For over a century people have been watching and documenting the birds of Isle Royale. Historical reports from the early and mid-1900s revealed which species were migrating northward, which were spending the summer raising a family, and which were present on the island all year long. Efforts in recent years have included surveys along eight sections of park trails, listening for the songs that birds use to advertise themselves to prospective mates and defend a territory against rivals. Listening to bird song is a fairly simple way to identify birds without disturbing them, and changes in species communities over time can be an indicator of habitat change.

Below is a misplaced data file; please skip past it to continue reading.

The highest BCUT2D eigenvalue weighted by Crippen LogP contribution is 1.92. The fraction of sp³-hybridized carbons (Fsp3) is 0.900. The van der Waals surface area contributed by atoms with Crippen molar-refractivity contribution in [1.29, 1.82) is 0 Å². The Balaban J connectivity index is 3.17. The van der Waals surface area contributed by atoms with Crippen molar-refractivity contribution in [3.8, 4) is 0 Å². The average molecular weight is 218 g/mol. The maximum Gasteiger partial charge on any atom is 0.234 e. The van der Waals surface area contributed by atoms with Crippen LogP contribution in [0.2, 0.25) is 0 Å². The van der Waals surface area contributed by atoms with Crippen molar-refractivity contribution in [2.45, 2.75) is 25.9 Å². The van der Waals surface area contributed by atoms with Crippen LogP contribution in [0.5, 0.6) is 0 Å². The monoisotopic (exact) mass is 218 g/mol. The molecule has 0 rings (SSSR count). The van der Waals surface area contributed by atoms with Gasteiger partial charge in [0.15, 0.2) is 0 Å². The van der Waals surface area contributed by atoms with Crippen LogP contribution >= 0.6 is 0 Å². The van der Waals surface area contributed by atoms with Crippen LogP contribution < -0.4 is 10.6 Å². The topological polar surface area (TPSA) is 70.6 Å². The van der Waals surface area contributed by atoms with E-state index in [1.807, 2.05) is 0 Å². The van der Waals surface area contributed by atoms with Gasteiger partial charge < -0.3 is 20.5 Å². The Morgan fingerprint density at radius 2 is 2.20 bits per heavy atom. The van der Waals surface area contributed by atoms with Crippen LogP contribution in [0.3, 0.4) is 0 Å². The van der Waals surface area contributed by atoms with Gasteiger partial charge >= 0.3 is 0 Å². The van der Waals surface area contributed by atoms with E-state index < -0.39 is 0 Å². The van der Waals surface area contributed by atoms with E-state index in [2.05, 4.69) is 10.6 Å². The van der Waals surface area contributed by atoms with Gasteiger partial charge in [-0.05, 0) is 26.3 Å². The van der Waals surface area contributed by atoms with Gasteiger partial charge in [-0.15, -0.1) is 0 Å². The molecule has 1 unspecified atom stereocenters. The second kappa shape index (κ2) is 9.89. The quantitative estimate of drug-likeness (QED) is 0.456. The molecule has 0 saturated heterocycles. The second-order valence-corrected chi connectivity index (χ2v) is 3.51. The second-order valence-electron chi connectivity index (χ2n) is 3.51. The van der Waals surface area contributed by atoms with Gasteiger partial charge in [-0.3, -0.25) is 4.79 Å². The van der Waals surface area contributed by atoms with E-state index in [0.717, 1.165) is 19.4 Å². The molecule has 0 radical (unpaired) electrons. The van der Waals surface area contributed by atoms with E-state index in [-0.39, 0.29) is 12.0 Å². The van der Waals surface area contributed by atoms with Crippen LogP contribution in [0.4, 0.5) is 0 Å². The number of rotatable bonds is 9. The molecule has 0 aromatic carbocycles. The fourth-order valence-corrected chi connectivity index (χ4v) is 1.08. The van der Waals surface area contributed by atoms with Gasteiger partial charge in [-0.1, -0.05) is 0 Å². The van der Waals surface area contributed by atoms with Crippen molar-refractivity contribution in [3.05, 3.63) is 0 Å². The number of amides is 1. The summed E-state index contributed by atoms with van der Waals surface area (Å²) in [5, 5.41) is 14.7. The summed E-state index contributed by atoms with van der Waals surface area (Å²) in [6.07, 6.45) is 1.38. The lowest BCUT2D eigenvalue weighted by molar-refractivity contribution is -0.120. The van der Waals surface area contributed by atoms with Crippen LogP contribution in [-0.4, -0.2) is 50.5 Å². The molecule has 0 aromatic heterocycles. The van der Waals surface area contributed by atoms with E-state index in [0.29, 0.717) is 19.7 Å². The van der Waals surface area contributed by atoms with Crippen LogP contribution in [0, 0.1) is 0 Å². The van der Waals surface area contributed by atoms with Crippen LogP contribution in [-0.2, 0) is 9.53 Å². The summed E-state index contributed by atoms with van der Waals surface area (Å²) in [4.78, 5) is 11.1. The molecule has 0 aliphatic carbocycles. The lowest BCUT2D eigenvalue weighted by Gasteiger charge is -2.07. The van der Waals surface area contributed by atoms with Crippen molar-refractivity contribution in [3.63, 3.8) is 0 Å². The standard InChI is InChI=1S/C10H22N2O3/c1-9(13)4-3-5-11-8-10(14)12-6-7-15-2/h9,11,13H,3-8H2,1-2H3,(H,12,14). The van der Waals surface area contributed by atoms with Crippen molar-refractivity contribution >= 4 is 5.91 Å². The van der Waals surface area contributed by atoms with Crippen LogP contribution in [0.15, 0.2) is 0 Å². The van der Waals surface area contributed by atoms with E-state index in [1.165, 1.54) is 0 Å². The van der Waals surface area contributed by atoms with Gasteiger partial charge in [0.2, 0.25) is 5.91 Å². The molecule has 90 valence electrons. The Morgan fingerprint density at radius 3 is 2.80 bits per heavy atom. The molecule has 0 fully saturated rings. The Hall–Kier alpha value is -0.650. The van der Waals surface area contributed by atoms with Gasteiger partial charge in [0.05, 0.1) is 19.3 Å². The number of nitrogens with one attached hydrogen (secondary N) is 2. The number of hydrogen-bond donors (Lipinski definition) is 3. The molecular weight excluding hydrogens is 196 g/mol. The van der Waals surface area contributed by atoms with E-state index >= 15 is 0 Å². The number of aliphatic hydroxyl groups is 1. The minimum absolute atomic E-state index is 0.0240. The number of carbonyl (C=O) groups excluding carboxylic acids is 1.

The changes in species lists over the past 100 years tells us that habitats have indeed been fluctuating, sometimes due to human actions, such as fires set to reveal copper veins, but often due to the natural progression of forest and wetland vegetation. After a large fire in 1936, many bird species that enjoy post-fire conditions must have done well. One such species was the Sharp-tailed Grouse, which had been considered a common year-round resident until the past couple of decades when forests again entered a more mature stage. In contrast, Sandhill Cranes have become a somewhat common species in drained wetlands, and in recent years many breeding pairs have been found across the island.